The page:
A few years ago, during the night I felt the Lord’s presence and saw an image. It was like multi-colored pieces shifting and overlapping. The image seemed to have no order to it. It was very chaotic and hard to figure out. These words came to me: “Things will happen in rapid succession.” In the image it seemed like things were happening all over the place that were seemingly unconnected, but really, they were all connected in the big picture. Still, I could not make sense of it. Kind of like a living, moving, “crazy quilt”.

Even in the dream, I had the feeling that even though things appeared chaotic to me, even though I could not make sense of them, that God certainly could, that indeed, God’s plan always looks like this to us. We just don’t get it. The good news is that we don’t have to understand. We just have to do what God puts in front of us every day, and trust in him for everything.

A good guess would be that Jesus is taking away all that we cling to so that we can cling only to him, knowing that when we have him we have everything. Like a child’s weaning, at first there is a lot of crying, then we realize that what is happening is right and good and necessary for our spiritual growth. Then let us cling to Jesus with both hands and trust that all shall indeed be well.

When the Lamb opened the seventh seal, there was silence in heaven for about half an hour. (Rev. 8:1)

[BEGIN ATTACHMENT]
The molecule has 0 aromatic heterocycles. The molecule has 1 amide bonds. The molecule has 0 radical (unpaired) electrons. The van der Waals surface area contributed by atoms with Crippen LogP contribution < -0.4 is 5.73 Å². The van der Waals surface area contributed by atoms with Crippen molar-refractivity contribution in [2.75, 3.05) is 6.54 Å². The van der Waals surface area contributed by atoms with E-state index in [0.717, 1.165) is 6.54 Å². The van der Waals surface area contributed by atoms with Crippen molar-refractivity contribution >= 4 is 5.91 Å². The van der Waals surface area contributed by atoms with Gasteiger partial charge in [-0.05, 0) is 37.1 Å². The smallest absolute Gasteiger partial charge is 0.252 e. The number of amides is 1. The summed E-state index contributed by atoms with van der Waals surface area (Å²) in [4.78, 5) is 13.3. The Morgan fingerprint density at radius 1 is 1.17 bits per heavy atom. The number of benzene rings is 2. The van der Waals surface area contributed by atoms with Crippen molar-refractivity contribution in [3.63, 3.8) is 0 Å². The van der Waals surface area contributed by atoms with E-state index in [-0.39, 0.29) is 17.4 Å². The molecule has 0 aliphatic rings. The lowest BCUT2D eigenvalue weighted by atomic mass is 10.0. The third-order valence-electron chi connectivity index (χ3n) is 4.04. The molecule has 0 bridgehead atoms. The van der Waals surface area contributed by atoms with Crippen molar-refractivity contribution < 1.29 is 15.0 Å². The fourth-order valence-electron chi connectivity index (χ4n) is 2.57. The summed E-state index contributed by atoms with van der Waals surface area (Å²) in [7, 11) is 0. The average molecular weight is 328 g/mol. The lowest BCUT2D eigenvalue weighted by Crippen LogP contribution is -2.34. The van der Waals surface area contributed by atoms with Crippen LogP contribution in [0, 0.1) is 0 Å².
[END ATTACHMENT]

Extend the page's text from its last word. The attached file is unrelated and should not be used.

Silence does not mean inactivity nor acquiescence to the status quo. It means going deeper and becoming a conduit of the Divine Silence, the power of God, which contains all fullness, and holding every word you do speak captive to Christ. While there is little we know for certain about the earthly life of the Blessed Mother, I think we can surmise that she was always deliberate, mindful, and intentional in thought, word, and deed. Let us imitate her. (See also this article On Being Deliberate.)

The world is in great need of conduits of the Divine Power, which can only come through prayer, meditation, Scripture, sacraments, and not least, obedience to proper authority. Think of the contemplatives who, as I have said before, are the ones keeping this planet from spinning out of orbit!

If this silence is indeed a sign of the times, we can be comforted in knowing that God is on the march and is set to put an end to this wicked age. Whatever that entails, let us give God our clear and firm FIAT!

Jesus, I surrender myself to you. Take care of everything. I love you and I thank you with your own Divine Will. Fiat!